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Employee Engagement: Business Buzz or Serious Business? PowerPoint Presentation
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Employee Engagement: Business Buzz or Serious Business?

Employee Engagement: Business Buzz or Serious Business?

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Employee Engagement: Business Buzz or Serious Business?

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  1. Employee Engagement: Business Buzz or Serious Business? IABC International Conference June 28, 2005 Susan M. Suver VP, Global Human Resources Arrow Electronics, Inc.

  2. Employee Engagement Defined • Two components: • Rational Engagement: the involvement, understanding and motivation an employee has in his/her job • Emotional Engagement: the attitudinal attachment an employee has to his/her company; source of pride • Excelling at only one is not sufficient to drive engagement • Must measure and understand both aspects to produce most actionable performance indicators

  3. Emotional Engagement I am proud to tell others I work for my company The work I have to do is reasonable I am unlikely to look for a job in another company in the next 12 months I would recommend my company to a close friend as a good place to work My company inspires me to do my best work Rational Engagement I am willing to put in a great deal of effort beyond what is normally expected to help my company be successful I understand how my work group contributes to the success of my company I understand how my role is related to my company’s overall goals, objectives, and direction My job provides me with a sense of personal accomplishment Why Is Employee Engagement Important? Rational Engagement Emotional Engagement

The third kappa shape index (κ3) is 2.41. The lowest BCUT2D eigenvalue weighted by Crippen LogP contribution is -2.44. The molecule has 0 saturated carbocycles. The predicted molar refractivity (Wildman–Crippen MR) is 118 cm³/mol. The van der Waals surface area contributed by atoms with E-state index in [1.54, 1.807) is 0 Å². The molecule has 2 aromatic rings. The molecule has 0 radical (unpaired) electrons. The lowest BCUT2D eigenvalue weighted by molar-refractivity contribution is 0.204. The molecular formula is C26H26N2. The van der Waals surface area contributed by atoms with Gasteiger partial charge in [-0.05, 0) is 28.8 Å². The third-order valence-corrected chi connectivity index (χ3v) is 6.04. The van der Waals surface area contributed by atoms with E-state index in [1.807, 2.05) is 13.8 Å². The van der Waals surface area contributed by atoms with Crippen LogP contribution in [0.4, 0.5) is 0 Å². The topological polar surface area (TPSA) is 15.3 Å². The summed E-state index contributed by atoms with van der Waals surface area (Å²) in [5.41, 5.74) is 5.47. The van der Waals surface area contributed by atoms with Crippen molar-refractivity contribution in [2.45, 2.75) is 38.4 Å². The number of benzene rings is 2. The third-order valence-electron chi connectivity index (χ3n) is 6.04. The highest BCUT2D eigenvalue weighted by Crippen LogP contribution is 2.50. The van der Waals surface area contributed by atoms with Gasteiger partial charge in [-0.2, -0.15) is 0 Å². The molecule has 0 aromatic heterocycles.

4. Does Engagement Matter? Yes. Just Look At Motivation... Highly engaged 45% more motivated than those disengaged Individual Motivation ScoreOverall U.S. sample* Source: Towers Perrin 2003 Talent Report: New Realities in Today’s Workforce.

  5. Engagement And Retention Risk Are Linked… Highly Engaged Moderately Engaged Disengaged Moving from moderate to high engagement makes employees almost twice as likely to stay (and invest their discretionary effort)! 80% of disengaged would actively (29%) or passively (51%) leave company I have no plans to leave I have made plans to leavemy current job I am actively looking for another job I am not looking for another job,but would consider another job I plan to retire in the next few years Source: Towers Perrin 2003 Talent Report: New Realities in Today’s Workforce.

  6. Strong Correlation Between High Engagement And Financial Performance Revenue Growth Operating Margin With 5%, 10%, 15% Change in Engagement 14.5% 13.7% 12.9% 12.1% Engagement Index Score For a $10B company, that’s $80,000,000 SG&A Current 5% 10% 15% % Change in Employee Engagement Intent to Stay NOTE: Employee engagement strongly correlated to intention to stay Source: Towers Perrin 2003 Talent Report: New Realities in Today’s Workforce.